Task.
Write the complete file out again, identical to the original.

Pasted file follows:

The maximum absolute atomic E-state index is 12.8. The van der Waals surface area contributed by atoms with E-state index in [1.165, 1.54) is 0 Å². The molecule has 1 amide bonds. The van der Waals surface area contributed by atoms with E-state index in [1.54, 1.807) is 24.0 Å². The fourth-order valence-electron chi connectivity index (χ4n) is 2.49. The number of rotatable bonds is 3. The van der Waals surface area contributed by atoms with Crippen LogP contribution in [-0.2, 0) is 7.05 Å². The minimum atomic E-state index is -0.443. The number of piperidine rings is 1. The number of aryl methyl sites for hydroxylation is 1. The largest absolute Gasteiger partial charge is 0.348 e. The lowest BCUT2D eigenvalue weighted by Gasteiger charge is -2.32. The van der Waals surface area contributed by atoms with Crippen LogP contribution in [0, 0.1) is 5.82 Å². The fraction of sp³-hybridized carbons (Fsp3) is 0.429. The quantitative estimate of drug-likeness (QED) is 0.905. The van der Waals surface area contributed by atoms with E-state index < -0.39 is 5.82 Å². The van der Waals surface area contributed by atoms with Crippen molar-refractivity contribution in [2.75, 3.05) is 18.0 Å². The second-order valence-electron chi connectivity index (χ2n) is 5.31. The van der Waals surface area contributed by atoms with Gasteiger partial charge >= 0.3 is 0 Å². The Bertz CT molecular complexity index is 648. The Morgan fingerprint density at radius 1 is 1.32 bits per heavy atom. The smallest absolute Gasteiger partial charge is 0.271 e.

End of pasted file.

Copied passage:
The maximum absolute atomic E-state index is 12.8. The van der Waals surface area contributed by atoms with E-state index in [1.165, 1.54) is 0 Å². The molecule has 1 amide bonds. The van der Waals surface area contributed by atoms with E-state index in [1.54, 1.807) is 24.0 Å². The fourth-order valence-electron chi connectivity index (χ4n) is 2.49. The number of rotatable bonds is 3. The van der Waals surface area contributed by atoms with Crippen LogP contribution in [-0.2, 0) is 7.05 Å². The minimum atomic E-state index is -0.443. The number of piperidine rings is 1. The number of aryl methyl sites for hydroxylation is 1. The largest absolute Gasteiger partial charge is 0.348 e. The lowest BCUT2D eigenvalue weighted by Gasteiger charge is -2.32. The van der Waals surface area contributed by atoms with Crippen LogP contribution in [0, 0.1) is 5.82 Å². The fraction of sp³-hybridized carbons (Fsp3) is 0.429. The quantitative estimate of drug-likeness (QED) is 0.905. The van der Waals surface area contributed by atoms with E-state index < -0.39 is 5.82 Å². The van der Waals surface area contributed by atoms with Crippen molar-refractivity contribution in [2.75, 3.05) is 18.0 Å². The second-order valence-electron chi connectivity index (χ2n) is 5.31. The van der Waals surface area contributed by atoms with Gasteiger partial charge >= 0.3 is 0 Å². The Bertz CT molecular complexity index is 648. The Morgan fingerprint density at radius 1 is 1.32 bits per heavy atom. The smallest absolute Gasteiger partial charge is 0.271 e.